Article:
- Rabbi Leder
- Rosh Hashanah
Rosh Hashanah 5782
Rabbi Steve Leder
“Dad, do you think the world is going to end?” my son asks me while sitting at the kitchen table. “There are a lot of really bad things happening.”
What kind of world is it, I wonder, that can shake someone so young’s faith in the future? Maybe it’s the plastics, sewage and death in coastlands and oceans of the world upon which we depend for food. Maybe it’s wildfires with smoke visible from space blanketing the country, blotting out the sun in the middle of the day. Maybe it’s pieces of glacial ice the size of Manhattan crashing into the sea, making us wonder when, not if, we shall go the way of the dinosaurs.
Maybe it’s our children and grandchildren, who have graduated from college with low-paying jobs, living with their parents, discouraged as each day passes. Maybe it’s that the number of Americans who are receiving food stamps rose to a record 40.8 million. Maybe it’s the bloody wars, bickering, corruption and salacious scandal that pass themselves off as news, every minute of every hour of every day. Maybe it’s the way the world hates Israel and therefore us, so unfairly and dangerously, wishing upon us annihilation in words all too familiar from less than a century ago.
I could have written these words yesterday, but I didn’t. I said them eleven years ago on Rosh Hashanah. If I had written them yesterday I would have added how exhausted, how angry, frustrated, and often discouraged we are because of Covid-19.
“How many will die? Who by water in Louisiana or New York? Who by fire in California? Who by war in Afghanistan? Who by hunger on the streets of Los Angeles? Who by thirst in Africa? Who by earthquake in Haiti? Who by plague everywhere and anywhere?” This too could have been written yesterday. But minus the specific locations, it was written 1,000 years ago.
We read the Unetantokef prayer every year. It never leaves the prayer book. That’s true of the al cheits too. The world and the human condition haven’t changed much over the centuries. We are subject to the very same fears and guilty of the very same sins as our ancestors ten, twenty, even thirty centuries ago.
There’s a story is about a young rabbinical student running as fast as he can down the street right past the head rabbi of the yeshiva. “Where are you running to?” the rabbi asks his student. “I’m rushing home to look over the High Holy Day prayer book before I have to lead services,” the student answers, huffing and puffing.
The rabbi smiles and says, “Slow down. The prayer book hasn’t changed since last year. Look over yourself instead.”
Rosh Hashanah is a powerful promise and declaration of deep faith, that while the world doesn’t change much, we can. We can change, we can grow, we can have a more beautiful and meaningful life.
I have changed this year in a way I never expected. I have begun to speak more openly to my family, close friends and the larger community about my lifelong battle with anxiety. For most of my life I subordinated the feeling of impending doom through workaholism--I worked nearly all the time. Only I knew the dark secret behind my accomplishments. My anxiety was locked in the basement by my ambition and could only pound on the ceiling with a broom stick now and then to annoy me.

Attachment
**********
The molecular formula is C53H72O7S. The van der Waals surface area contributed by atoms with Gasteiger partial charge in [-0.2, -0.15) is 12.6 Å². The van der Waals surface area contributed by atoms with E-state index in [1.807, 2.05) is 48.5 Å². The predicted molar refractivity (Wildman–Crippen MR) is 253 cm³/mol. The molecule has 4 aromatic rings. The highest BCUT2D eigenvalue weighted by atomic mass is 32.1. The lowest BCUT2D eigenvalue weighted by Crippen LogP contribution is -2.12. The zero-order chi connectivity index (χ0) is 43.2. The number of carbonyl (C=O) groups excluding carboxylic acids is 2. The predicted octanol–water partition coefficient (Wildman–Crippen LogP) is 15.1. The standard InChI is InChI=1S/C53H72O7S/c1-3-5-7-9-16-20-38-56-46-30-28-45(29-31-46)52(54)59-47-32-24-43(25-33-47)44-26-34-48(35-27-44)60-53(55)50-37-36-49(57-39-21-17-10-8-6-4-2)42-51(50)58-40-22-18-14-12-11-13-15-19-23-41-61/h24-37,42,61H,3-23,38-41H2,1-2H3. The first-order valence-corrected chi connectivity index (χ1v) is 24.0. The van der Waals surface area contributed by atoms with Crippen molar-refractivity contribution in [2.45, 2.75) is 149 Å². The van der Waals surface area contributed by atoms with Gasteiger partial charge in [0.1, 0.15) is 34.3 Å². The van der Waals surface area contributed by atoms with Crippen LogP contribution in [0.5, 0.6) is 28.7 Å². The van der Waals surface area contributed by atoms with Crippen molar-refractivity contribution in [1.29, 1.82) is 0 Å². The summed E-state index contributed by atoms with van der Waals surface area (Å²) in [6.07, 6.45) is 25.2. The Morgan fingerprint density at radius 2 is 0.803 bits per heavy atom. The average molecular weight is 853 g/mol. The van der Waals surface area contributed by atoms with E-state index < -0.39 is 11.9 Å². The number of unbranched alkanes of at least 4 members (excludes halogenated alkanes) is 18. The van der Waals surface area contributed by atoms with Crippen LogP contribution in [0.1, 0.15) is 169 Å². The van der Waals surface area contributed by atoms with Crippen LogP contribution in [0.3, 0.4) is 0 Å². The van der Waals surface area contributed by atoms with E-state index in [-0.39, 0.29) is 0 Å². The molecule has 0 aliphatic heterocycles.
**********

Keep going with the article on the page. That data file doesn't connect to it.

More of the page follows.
But, earlier this year, the stress of leading and caring and burying so many during the pandemic, combined with the alarming fear of being canceled when it was revealed publicly that I stood up privately for someone I believed deserved another chance -- although many others did not -- resulted in that locked basement door to my psyche being flung open. This left me trembling … possessed by heart-racing, paranoid, gripping, unceasing anxiety I could not control. I needed help.
For the first time in 61 years, I am now properly medicated. I pay attention to my mental health. My life is better and more beautiful now. It is true, what the sages say about Rosh Hashanah. We really can change.
An evangelical pastor of a massive church in Texas asked me on a podcast recently what part of God I thought was missing the most on earth? I answered immediately with a single word: Empathy.
But like floods, fires and plagues, this is not a new story either. Consider this interview with Helen Levitt about what happened to her 70 years ago during the McCarthy era when the question asked by Senator McCarthy of so many was, “Are you now or have you ever been a member of the Communist Party?” spawning an era of cancel culture in America then called blacklisting. Levitt was cast out of the community to which she belonged, by virtue of her beliefs, and the experience was nearly unbearable.
Levitt: Our best friends called—the ones that we had seen every Saturday night previously in Brentwood—and said, "Don't come to the party this Saturday night." That was a terrible moment...
Q: Did you lose a lot of friends?
Levitt: All our friends.
Q: I know you're not a bitter or angry person, but weren't you outraged at all then?